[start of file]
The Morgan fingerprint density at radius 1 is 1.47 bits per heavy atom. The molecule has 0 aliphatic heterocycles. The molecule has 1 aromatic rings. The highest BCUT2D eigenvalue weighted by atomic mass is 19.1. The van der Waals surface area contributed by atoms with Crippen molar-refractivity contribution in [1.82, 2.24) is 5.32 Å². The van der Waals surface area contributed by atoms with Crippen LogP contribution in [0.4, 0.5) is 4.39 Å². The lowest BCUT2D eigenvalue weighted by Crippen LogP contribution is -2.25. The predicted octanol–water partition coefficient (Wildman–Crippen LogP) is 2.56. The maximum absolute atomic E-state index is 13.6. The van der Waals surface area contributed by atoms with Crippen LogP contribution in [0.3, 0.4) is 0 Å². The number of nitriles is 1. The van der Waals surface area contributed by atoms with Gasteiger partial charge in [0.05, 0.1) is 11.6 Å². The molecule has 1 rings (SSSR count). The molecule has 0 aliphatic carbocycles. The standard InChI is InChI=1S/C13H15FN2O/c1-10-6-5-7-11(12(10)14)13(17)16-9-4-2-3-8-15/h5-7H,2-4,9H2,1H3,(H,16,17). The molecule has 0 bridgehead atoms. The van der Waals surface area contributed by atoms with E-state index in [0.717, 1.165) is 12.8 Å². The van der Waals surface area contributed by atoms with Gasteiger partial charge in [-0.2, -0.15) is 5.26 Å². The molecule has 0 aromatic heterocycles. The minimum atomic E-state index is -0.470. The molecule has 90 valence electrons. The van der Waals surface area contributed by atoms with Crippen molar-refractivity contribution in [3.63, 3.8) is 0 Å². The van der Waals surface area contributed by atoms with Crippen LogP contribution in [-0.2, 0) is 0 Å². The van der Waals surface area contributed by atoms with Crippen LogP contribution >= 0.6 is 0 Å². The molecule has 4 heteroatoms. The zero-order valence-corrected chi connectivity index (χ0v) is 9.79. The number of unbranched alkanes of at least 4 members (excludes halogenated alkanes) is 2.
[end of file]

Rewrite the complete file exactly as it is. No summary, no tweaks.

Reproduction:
The Morgan fingerprint density at radius 1 is 1.47 bits per heavy atom. The molecule has 0 aliphatic heterocycles. The molecule has 1 aromatic rings. The highest BCUT2D eigenvalue weighted by atomic mass is 19.1. The van der Waals surface area contributed by atoms with Crippen molar-refractivity contribution in [1.82, 2.24) is 5.32 Å². The van der Waals surface area contributed by atoms with Crippen LogP contribution in [0.4, 0.5) is 4.39 Å². The lowest BCUT2D eigenvalue weighted by Crippen LogP contribution is -2.25. The predicted octanol–water partition coefficient (Wildman–Crippen LogP) is 2.56. The maximum absolute atomic E-state index is 13.6. The van der Waals surface area contributed by atoms with Crippen LogP contribution in [0.3, 0.4) is 0 Å². The number of nitriles is 1. The van der Waals surface area contributed by atoms with Gasteiger partial charge in [0.05, 0.1) is 11.6 Å². The molecule has 1 rings (SSSR count). The molecule has 0 aliphatic carbocycles. The standard InChI is InChI=1S/C13H15FN2O/c1-10-6-5-7-11(12(10)14)13(17)16-9-4-2-3-8-15/h5-7H,2-4,9H2,1H3,(H,16,17). The molecule has 0 bridgehead atoms. The van der Waals surface area contributed by atoms with E-state index in [0.717, 1.165) is 12.8 Å². The van der Waals surface area contributed by atoms with Gasteiger partial charge in [-0.2, -0.15) is 5.26 Å². The molecule has 0 aromatic heterocycles. The minimum atomic E-state index is -0.470. The molecule has 90 valence electrons. The van der Waals surface area contributed by atoms with Crippen molar-refractivity contribution in [3.63, 3.8) is 0 Å². The van der Waals surface area contributed by atoms with Crippen LogP contribution in [-0.2, 0) is 0 Å². The van der Waals surface area contributed by atoms with Crippen LogP contribution >= 0.6 is 0 Å². The molecule has 4 heteroatoms. The zero-order valence-corrected chi connectivity index (χ0v) is 9.79. The number of unbranched alkanes of at least 4 members (excludes halogenated alkanes) is 2.